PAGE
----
CLARK ART INSTITUTE CELEBRATES OPENING OF RENOVATED MANTON RESEARCH CENTER

New galleries and public facilities highlighted in gala weekend of events
For Immediate Release
November 9, 2016

Williamstown, Massachusetts—The Clark Art Institute reopens its Manton Research Center on Saturday, November 12 with a weekend agenda of activities celebrating the completion of its campus expansion program. An official ribbon-cutting ceremony takes place at noon.
 
The two-day celebration includes a series of public talks, an open house tour of the new facilities, and special dedication events to honor key donors who supported the project. Admission to the museum galleries is free on both November 12 and 13. A special party and concert on November 12 features Grammy Award–winning trumpeter Arturo Sandoval and his band (tickets available at clarkart.edu).
 
The Manton Research Center, originally opened in 1973, was designed by Pietro Belluschi with The Architects Collaborative. Selldorf Architects, New York was the design architect for the building’s renovation, with Gensler, New York as the project’s executive architect. The 107,460-square-foot building is the home of the Clark’s Research and Academic Program, including offices and facilities for Clark Fellows, a 270,000-volume art research library, and classrooms and offices for the Clark/Williams College Graduate Program in the History of Art. The building also houses the Manton Gallery for British Art, the Eugene V. Thaw Gallery for Works on Paper, and the Manton Study Center for Works on Paper.
 
Key elements of the building’s renovation include the transformation of the former visitor services courtyard into a new reading room; creation of a new works on paper gallery and adjacent study center; and a full renovation of the Clark’s auditorium. Two significant architectural enhancements highlight the reading room––a new skylight crowns the space, which is now distinguished by the addition of two balconies featuring 24-foot-high bookshelves that underscore the building’s purpose as a center for research and study. In addition, important upgrades were made to life safety systems throughout the building, including comprehensive improvements to make the facility fully compliant with all code requirements and welcoming and accessible to all visitors. 
 
“We are so delighted to share the opening weekend with our community,” said Olivier Meslay, Felda and Dena Hardymon Director of the Clark. “We look forward to welcoming our friends, neighbors, and supporters to the Manton Research Center to celebrate these magnificent new spaces and to acknowledge the great generosity of those donors who made this project possible.”
 
The building’s name honors a transformational gift made to the Clark by the Manton Art Foundation in 2007 of more than 200 paintings by British artists and $50 million in supporting funds to support research and educational programs. The gift honors the memory of Sir Edwin and Lady Manton, noted philanthropists and collectors.
 
Weekend Schedule of Events
 
Full details of the weekend’s celebratory events can be found on the Clark’s website at clarkart.edu.  They include:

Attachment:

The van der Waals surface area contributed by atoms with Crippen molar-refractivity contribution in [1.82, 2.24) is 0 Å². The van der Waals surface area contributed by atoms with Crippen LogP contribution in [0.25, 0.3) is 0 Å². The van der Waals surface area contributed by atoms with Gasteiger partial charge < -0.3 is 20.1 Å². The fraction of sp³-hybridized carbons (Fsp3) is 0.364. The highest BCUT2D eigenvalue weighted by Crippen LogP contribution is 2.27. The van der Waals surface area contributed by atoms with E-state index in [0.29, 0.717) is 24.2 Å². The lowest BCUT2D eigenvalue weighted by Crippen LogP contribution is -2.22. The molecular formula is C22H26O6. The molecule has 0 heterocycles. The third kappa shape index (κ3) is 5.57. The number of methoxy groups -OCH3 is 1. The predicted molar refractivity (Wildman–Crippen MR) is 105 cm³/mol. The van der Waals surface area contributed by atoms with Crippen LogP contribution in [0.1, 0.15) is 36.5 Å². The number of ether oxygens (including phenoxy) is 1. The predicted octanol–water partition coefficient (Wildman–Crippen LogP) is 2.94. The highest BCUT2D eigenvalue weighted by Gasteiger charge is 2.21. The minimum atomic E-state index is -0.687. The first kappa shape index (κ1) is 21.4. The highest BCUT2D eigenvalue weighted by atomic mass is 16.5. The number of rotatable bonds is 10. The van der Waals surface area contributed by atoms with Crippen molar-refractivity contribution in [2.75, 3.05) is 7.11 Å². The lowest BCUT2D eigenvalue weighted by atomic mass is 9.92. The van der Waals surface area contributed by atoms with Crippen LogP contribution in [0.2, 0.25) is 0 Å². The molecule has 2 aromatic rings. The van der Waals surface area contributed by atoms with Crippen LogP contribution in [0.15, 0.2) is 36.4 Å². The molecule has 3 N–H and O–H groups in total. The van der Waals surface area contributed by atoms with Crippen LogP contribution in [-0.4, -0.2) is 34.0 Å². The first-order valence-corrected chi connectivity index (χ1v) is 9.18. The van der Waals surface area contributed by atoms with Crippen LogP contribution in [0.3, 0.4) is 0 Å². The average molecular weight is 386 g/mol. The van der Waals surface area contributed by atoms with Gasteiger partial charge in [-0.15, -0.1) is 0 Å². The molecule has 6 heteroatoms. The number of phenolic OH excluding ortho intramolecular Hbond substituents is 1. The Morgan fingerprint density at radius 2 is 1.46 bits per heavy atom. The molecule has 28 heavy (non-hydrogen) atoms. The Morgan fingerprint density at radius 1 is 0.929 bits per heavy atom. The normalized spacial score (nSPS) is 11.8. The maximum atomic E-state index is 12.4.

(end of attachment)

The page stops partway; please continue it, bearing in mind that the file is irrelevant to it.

Saturday, November 12:

12 pm: Manton Research Center Ribbon Cutting – Members of the Manton Family join the Clark’s leadership in marking the official opening of the building

12:30 pm: Dedication of the Eugene V. Thaw Gallery for Works on Paper – Philanthropist and collector Eugene V. Thaw formally opens the gallery named in his honor

12:45 pm: Architect's Talk and Book Signing – Design architect Annabelle Selldorf discusses her work on the Clark campus expansion program and signs copies of her new book, Selldorf Architects: Portfolio and Projects

1-5 pm: Open House – Clark staff members, Fellows, and graduate students welcome visitors to tour the building

6:30 pm: Opening Party and Concert Featuring Arturo Sandoval – The Clark’s auditorium comes alive with the Latin jazz sounds of the Grammy Award-winner and his band (tickets: $75 or $150 at clarkart.edu includes party and admission to concert)

Sunday, November 13

10:30 am: Bennies and Bellinis Breakfast (menu and tickets: $29 at clarkart.edu)

11:30 am: Manton Collection Gallery Talk – Manton Curator of Prints, Drawings, and Photographs Jay A. Clarke presents a talk on the Manton Collection of British Art

1 pm: Director’s Talk – The Clark’s new director Olivier Meslay presents his first public talk

1-4 pm: Family Activities – Art-making projects, vintage 1970s-themed family entertainment, and a geologic exploration of the building’s red granite walls
 
 
Manton Research Center Project Elements
 
Major elements of the renovation project include:
 
Manton Study Center for Works on Paper
The Clark’s collection of more than 6,000 prints, drawings, and photographs spans the history of the graphic arts from the fifteenth century through the early twentieth century. Greatly enhanced from the previous study room with abundant natural light and double the space, the new 1,475-square-foot study center provides state-of-the-art storage and broader access to the collection for researchers, scholars, students, and the general public. Visitors will be able to schedule appointments, or drop in during public hours, to request to see specific works.
 
Eugene V. Thaw Gallery for Works on Paper